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Logistics Shipping-Market Rebounds in 2024

The U.S. logistics industry is showing signs of recovery marking an end to its nearly two-year slump.

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Good morning. The logistics industry is witnessing a rebound in early 2024, marking a potential end to the nearly two-year-long downturn. Meanwhile, a$22,000-a-month LA rental showcases KKR’s property stress.

Today’s issue is brought to you by Viking Capital.

Market Snapshot

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Growing Demand, Rising Freight Rates Indicate Rebound in Shipping

In early 2024, the U.S. logistics industry is showing signs of recovery, marking an end to its nearly two-year slump. This turnaround is highlighted by increased freight activity, rising containerized imports, and growing transportation prices.

Revival: January 2024 saw a significant rise in U.S. freight activities. Containerized imports experienced their highest month-over-month growth in seven years, as per Descartes Datamyne. Additionally, transportation prices increased for the first time since June 2022. This upsurge indicates retailers are restocking inventories, reversing their previous trend of cutting back.

Economic drivers: The broader economic landscape is contributing to this revival. The U.S. economy exhibited a 3.3% growth in Q4 2023, and December retail sales unexpectedly rose by 0.6%. These factors are positively impacting freight companies, which have struggled with an inventory surplus and reduced consumer spending on goods.

Cautious optimism: Industry leaders express cautious optimism. Paul Bunn of Covenant Logistics views the current trend as a potential "U-shaped recovery." Similarly, ArcBest observed a significant improvement in its contracted shipments, increasing by 8% year-over-year in January.


Sigh of relief: The logistics industry, once beleaguered by truck surpluses and plunging shipping volumes leading to notable collapses like Yellow and Convoy, is now witnessing a resurgence. A 5% rise in the Logistics Managers' Index and a surge in job creation signal renewed market confidence. Retailers, emerging from inventory excess, are realigning stock with sales, setting the stage for increased freight activity.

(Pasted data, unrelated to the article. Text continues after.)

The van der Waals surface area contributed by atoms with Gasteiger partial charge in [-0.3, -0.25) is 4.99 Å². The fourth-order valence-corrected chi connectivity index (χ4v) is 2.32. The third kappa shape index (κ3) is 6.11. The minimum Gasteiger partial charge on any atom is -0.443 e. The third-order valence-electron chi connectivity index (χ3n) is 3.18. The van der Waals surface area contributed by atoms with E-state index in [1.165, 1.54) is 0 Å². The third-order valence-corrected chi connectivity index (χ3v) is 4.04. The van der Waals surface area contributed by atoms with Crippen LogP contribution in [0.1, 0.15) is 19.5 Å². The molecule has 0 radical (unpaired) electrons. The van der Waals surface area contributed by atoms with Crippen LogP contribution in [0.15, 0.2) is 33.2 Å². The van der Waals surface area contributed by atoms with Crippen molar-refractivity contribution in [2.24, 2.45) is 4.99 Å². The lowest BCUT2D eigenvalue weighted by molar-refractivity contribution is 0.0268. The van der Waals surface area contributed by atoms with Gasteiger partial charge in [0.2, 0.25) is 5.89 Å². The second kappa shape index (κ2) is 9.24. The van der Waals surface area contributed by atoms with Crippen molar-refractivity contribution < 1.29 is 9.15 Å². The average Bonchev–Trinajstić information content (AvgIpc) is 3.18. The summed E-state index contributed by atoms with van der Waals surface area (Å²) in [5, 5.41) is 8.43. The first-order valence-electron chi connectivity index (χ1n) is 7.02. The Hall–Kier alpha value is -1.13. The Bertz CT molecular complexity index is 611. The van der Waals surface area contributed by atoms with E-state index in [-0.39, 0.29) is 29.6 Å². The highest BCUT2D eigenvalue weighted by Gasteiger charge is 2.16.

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✍️ Editor’s Picks

  • Designer fraud: Former HFZ Capital Group executive Nir Meir, arrested in Miami after his company collapsed, has been indicted for a multimillion-dollar fraud scheme.

  • Debt funds soar: Real estate debt funds raised $5.5B in Q4, second only to value-added funds, according to Preqin.

  • Shaky ground: Over $2.2T in U.S. CRE loans are set to expire by 2027, potentially straining the relationship between lenders and borrowers.

  • Closing the floodgates: The U.S. Treasury wants real estate professionals to flag suspicious transaction activity, as $2.3B was laundered through real estate from 2015 to 2020.


  • Building success: Pretium, led by ex-Goldman partner Don Mullen, raises almost $1B to buy rental homes from builders.

  • Oversupply storm: Pricing power in Texas apartment markets is slipping as new units come online, causing concerns of distress.

  • Converting the masses: Chicago has over 2.8K office-to-apartment conversions in the works, outpacing most other metros, with a total of over 5.1K planned.